Today is Monday, May 29, 2017

Memorial Days of many descriptions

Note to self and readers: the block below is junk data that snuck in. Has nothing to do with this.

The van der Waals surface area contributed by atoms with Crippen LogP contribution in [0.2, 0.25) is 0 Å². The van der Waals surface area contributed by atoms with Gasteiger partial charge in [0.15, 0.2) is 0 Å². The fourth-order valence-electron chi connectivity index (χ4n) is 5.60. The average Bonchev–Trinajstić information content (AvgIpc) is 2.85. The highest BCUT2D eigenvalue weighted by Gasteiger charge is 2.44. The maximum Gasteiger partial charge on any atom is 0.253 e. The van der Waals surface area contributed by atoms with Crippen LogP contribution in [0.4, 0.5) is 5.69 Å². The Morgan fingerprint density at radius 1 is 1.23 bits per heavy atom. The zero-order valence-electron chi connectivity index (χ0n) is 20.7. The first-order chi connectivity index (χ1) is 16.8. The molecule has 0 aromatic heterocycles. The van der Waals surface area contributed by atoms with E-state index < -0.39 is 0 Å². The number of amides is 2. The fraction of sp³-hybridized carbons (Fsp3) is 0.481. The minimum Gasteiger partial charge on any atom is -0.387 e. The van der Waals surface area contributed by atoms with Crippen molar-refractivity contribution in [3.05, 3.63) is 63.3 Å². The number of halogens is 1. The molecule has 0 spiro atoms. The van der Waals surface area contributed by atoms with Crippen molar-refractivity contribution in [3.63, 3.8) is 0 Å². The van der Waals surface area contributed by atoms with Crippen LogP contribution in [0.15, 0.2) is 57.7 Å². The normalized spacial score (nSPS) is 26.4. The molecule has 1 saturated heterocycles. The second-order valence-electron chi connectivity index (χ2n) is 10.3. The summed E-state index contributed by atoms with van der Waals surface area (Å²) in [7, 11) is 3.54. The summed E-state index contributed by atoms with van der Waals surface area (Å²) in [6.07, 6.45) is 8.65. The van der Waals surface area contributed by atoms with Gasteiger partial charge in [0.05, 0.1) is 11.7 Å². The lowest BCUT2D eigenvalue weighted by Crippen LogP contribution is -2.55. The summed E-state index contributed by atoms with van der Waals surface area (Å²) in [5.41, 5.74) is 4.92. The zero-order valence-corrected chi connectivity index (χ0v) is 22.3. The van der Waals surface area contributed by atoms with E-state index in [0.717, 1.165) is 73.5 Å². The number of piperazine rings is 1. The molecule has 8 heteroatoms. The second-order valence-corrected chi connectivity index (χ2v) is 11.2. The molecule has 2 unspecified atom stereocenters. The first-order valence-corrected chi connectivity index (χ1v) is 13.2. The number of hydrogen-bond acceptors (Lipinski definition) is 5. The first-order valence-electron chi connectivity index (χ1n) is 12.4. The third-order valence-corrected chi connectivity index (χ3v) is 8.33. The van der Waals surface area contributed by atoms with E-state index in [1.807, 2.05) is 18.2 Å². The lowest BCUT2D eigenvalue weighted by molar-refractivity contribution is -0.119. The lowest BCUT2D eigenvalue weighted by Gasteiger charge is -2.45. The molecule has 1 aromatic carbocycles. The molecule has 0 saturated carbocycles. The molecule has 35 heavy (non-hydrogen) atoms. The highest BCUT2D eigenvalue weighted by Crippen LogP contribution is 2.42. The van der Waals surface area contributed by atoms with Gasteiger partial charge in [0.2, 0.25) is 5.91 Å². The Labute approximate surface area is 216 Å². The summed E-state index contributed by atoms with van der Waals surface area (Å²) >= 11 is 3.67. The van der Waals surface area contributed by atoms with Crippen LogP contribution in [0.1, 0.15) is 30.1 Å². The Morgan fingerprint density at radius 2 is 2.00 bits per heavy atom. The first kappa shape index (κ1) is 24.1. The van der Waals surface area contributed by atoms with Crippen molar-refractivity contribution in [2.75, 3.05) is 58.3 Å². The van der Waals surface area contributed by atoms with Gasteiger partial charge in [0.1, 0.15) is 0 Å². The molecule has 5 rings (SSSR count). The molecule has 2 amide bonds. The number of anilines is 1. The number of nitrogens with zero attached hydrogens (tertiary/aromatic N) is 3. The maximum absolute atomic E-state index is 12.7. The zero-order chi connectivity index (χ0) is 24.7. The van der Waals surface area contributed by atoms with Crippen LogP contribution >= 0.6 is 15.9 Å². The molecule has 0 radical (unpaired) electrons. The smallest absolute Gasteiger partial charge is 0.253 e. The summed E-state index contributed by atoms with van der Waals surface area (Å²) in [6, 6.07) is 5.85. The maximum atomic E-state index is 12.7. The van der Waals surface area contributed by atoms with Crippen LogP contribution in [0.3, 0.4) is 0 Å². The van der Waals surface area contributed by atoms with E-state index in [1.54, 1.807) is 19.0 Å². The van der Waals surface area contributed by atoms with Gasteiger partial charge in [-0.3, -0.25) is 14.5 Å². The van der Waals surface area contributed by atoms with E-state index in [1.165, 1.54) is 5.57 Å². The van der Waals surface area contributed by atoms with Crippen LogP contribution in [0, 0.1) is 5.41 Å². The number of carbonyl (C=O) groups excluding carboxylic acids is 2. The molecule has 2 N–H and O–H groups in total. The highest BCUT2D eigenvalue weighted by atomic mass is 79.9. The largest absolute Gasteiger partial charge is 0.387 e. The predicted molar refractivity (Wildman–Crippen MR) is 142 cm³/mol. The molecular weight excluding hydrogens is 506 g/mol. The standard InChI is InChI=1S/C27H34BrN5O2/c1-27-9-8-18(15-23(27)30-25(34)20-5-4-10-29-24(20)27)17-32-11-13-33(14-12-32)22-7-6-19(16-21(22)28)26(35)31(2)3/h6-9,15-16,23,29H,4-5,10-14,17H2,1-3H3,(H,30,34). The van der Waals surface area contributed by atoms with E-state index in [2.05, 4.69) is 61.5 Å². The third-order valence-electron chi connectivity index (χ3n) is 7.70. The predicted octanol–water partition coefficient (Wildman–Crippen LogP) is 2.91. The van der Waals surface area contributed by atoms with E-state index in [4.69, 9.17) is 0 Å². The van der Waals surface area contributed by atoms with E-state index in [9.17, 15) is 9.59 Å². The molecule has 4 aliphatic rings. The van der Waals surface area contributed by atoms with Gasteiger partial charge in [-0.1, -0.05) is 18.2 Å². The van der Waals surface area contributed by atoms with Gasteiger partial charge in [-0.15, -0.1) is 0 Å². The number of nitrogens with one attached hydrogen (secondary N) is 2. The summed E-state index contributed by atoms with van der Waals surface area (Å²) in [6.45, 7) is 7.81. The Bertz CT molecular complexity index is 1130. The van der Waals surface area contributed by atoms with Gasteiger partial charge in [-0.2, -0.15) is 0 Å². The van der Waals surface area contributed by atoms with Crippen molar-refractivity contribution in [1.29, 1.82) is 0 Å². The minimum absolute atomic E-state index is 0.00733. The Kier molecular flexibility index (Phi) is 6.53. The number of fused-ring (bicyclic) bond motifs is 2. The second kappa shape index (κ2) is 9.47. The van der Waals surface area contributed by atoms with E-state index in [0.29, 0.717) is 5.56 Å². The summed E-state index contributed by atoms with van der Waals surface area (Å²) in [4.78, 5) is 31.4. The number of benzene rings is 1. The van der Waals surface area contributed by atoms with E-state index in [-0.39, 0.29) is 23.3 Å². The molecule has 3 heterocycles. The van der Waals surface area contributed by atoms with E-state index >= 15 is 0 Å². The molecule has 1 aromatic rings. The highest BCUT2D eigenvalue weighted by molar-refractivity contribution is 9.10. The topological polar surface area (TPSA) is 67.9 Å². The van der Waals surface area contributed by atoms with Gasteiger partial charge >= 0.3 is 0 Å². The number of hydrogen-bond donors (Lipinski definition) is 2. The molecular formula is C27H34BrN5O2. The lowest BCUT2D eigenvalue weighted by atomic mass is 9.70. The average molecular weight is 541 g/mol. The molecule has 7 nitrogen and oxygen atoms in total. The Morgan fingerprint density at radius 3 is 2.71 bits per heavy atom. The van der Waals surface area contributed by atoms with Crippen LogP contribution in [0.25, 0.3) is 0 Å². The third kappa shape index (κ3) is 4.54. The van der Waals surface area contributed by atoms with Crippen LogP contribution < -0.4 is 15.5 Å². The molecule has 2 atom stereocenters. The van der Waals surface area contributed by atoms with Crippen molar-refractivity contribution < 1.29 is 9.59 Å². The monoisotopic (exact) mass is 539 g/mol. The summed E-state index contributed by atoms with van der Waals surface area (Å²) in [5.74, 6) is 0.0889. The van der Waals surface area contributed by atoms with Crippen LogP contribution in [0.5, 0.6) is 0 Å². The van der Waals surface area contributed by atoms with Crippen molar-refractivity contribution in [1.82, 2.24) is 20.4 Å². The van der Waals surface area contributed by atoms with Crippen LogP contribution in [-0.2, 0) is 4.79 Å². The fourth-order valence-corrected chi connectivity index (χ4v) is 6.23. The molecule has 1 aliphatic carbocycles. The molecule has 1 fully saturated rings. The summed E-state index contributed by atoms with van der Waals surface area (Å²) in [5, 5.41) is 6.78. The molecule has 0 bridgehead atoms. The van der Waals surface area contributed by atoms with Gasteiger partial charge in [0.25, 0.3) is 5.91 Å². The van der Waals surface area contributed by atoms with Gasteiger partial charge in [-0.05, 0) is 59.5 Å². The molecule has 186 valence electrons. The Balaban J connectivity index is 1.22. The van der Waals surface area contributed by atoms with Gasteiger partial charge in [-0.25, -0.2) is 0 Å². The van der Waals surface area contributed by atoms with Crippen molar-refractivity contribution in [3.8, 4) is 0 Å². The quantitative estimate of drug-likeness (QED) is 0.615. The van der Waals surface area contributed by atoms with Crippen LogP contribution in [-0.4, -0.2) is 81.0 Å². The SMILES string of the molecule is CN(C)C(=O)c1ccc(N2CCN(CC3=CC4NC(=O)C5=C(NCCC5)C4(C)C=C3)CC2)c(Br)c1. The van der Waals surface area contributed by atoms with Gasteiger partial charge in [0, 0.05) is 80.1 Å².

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By W.H. WATERSAs a veteran of World War II, I sit down to remember many people. Surely Memorial Day is a day to remember veterans. Certainly those who died in battle gave their all. As I was on a ship that brought many home from battle, I must tell you that many of those were in a condition that made you believe they knew not what was in their future. I am saying to you that all giving was not equal, but the individual did not make that decision in most cases. Sure some chose the more dangerous services. Men in general faced great challenges. I believe most had fear and yet they stood firm and walked into whatever necessary to do what was necessary to protect their country, buddies, and our way of life. Heroes rose from circumstances and the average man might rise to just such a status. Few men started out to be heroes but many rose to be men of valor when it was either fight or fail. In life we all rise to meet the challenges of our world. In the Great Depression, my mother and father sought the battle of rearing and educating four children. They had two major objectives. First, we were taught to love God and our fellow man. This they not only spoke of, but modeled it for us to see. The second goal was to see that the four of us had a college education. They did without and surely put us first. They walked hand in hand in this. In a day when many girls did not go to college, my four sisters were going! My parents did not want them to be unable to support themselves should it become a necessity. The four of us loved one another. This is still true even though two of us have gone home to glory. Our brother, Hugh, graduated from Vanderbilt in 1933. He spent many years in education and made vital contributions. I volunteered for the Navy in World War II. I was sent to Purdue University and graduated after the war. I went to Midshipman School and onto the Pacific before graduation. My sister Martha now lives in Dallas. She went to George Peabody College and became a teacher. She married Joe Shepherd and life has gone well with them. She and I attended a funeral recently, which I will relate to you. Our sister, Nora Ann Waters Wright, died recently. I know she was 80 years of age, but she was our “baby sister.” Age was her only claim to being a baby. On Oct. 10, 1929, when I was in the first grade, I got up to go to school. As I ran through my mother’s bedroom, she grabbed my arm as I went by her bed. She said, “Climb up here and see what I have.” I did and there was a pretty baby girl. I can still see her plainly. You know, the four of us were all born at home at Tuckers Crossroads. Nora Ann was an unusual child. I do not remember her ever being severely punished. She would plead for Martha and me when we were in trouble. The three of us grew up together. In spite of a few spats, we all loved each other. As the years passed, I went to war. Martha went to Peabody College; Nora Ann was at home with parents who were not young. They worried about me and so did my sister. When I came home she needed more freedom and activity. She and I developed a closeness that remains with me. She appreciated my attention and I knew she loved me. Shortly after, she met Olney Houston Wright of Mt. Juliet and from that came a beautiful family and a beautiful life. They had three children. Jim Wright, of Cullman, Ala., who is a minister. Nancy Wright lived with her mother and took care of her. Bill Wright was a National Debate champion. Harvard offered him a full scholarship, but he chose to go to Emory University. At 18 he got cancer and died at Vanderbilt Hospital. He was the most unusual boy and showed us how to die with grace and faith. Nora Ann and Martha went to Peabody. They served as secretary to Dr. Windraw at the Demonstration School. I had the Navy and G.I. bill. We all worked. Nora Ann had Alzheimer’s. As she faded away, it was hard to believe. I knew that it was no mistake – God took her home to glory. She fits so well there, for she was loved.Editor’s Note: Mr. W.H. Waters is a resident of Lebanon and a contributor to The Wilson Post.
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